2. Post-listing compliance

Pre-listing compliance

SMEs need to fulfil certain conditions mandated by SEBI to complete the listing process, which are:

  • Merchant bankers: As a first step, SMEs need to appoint merchant bankers, who will act as a lead manager on the issue.
  • Compliance and due diligence: The next step is to ensure that all financial metrics reflect true and fair view of the affairs of the company. This is to ensure that there is no discrepancy in the data that can impact company’s performance.
  • Filing of Draft Red Herring Prospectus (DRHP): It contains comprehensive information on the operations of the company and acts as a guide for prospective investors.
  • Scrutiny and feedback: All the documents submitted undergo thorough scrutiny to eliminate discrepancies and ensure that information provided is not misleading.
  • Site visit: A site visit is done by relevant officers to ensure that the company exists.
  • Approval: Approval is given subject to fulfilling certain additional conditions. The company needs to satisfy all the conditions before opening the offer to the public.
  • Opening the issue: The offer is open to the public to bid, which remains open for few days before the offer closes.
  • Listing of shares: It takes about a week to list the shares in the market. Once the shares are listed and allotted, they are then available to the investors for trading in the secondary market.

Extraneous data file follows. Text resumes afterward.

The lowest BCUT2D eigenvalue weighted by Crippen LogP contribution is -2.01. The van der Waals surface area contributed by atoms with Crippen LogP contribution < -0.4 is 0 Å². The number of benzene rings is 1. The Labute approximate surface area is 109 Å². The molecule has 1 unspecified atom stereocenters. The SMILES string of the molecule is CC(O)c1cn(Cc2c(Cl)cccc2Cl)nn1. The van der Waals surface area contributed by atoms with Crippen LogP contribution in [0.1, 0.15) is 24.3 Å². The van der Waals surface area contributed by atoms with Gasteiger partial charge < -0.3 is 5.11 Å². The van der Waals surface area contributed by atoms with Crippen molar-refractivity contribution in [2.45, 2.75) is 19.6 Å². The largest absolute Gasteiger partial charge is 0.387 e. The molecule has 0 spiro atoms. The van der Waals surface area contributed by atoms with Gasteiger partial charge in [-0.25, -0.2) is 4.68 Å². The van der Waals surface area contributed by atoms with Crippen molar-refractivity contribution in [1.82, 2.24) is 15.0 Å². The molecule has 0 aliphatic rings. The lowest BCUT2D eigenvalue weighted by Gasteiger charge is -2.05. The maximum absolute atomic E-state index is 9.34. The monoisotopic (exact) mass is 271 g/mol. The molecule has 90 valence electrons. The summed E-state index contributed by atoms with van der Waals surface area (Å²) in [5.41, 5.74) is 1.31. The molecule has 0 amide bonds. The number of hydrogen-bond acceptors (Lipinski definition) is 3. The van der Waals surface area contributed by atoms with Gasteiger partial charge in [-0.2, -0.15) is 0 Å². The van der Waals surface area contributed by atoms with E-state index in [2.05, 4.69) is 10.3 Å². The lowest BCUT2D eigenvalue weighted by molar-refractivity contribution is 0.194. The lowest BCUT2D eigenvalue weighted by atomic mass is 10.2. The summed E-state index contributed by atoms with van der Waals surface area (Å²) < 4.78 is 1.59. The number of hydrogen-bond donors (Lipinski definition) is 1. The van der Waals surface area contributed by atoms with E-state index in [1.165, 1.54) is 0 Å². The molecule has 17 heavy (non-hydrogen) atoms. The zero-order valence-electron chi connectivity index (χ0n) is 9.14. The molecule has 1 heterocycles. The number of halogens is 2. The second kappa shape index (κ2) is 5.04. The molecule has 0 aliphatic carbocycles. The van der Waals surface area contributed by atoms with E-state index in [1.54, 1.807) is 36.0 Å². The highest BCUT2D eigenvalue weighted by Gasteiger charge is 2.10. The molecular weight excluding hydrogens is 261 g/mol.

Post-listing compliance

Some post listing compliances are: 

  • The outcome of the Board meeting is to be announced within 15 minutes of the meeting’s closure.
  • The annual report must be published as soon as it is issued
  • Share holding patterns are to be disclosed half yearly within 21 days from the end of each half year as per format specified
  • Financial results are to be sent half yearly within 15 minutes from the closure of the meeting in the format specified
  • 1st half yearly report to be accompanied by a limited review report to be submitted within 45 days of the end of the first half year
  • 2nd half yearly report is to be accompanied by an audit report to be submitted within 60 days of the end of the second half year/ financial year
  • A quarterly corporate governance report must be submitted within 15 days of the end of each quarter.
  • Reconciliation of the share capital audit report to be submitted on a quarterly basis within one month from the end of each quarter.

Vital statistics

No. of companies listed on BSE SME till date (25 August, 2023)450
Market cap of companies listed on SME till date (Rs. crore) (25 August, 2023)83,124.07
Total amount of money raised till date (Rs. crore) (25 August, 2023)5,454.73
No. of companies migrated to main board179
No. of companies listed as of date (25 August, 2023)271

Hurdles faced by SMEs/ MSMEs

Despite the contribution of the SME sector to India’s GDP in terms of employment generation and achieving balanced economic growth, MSMEs face several challenges. To name a few, like funding constraints, a lack of marketing and branding for their products, and labour related challenges. To overcome this,the government has taken steps to strengthen and enhance the competitiveness of the MSME sector by passing the Micro, Small, and Medium Enterprises Development Act, 2006, so that the bottlenecks are eliminated.


Though SME-IPO’s add immense value to start-ups and the business ecosystem, they are still in their infancy. Currently, the market cap of the SMEs is insignificant but will continue to grow as India’s start-up ecosystem continues to mature. SME IPOs help investors gain access to early-stage opportunities that have been the purview of venture capitalists and financial institutions.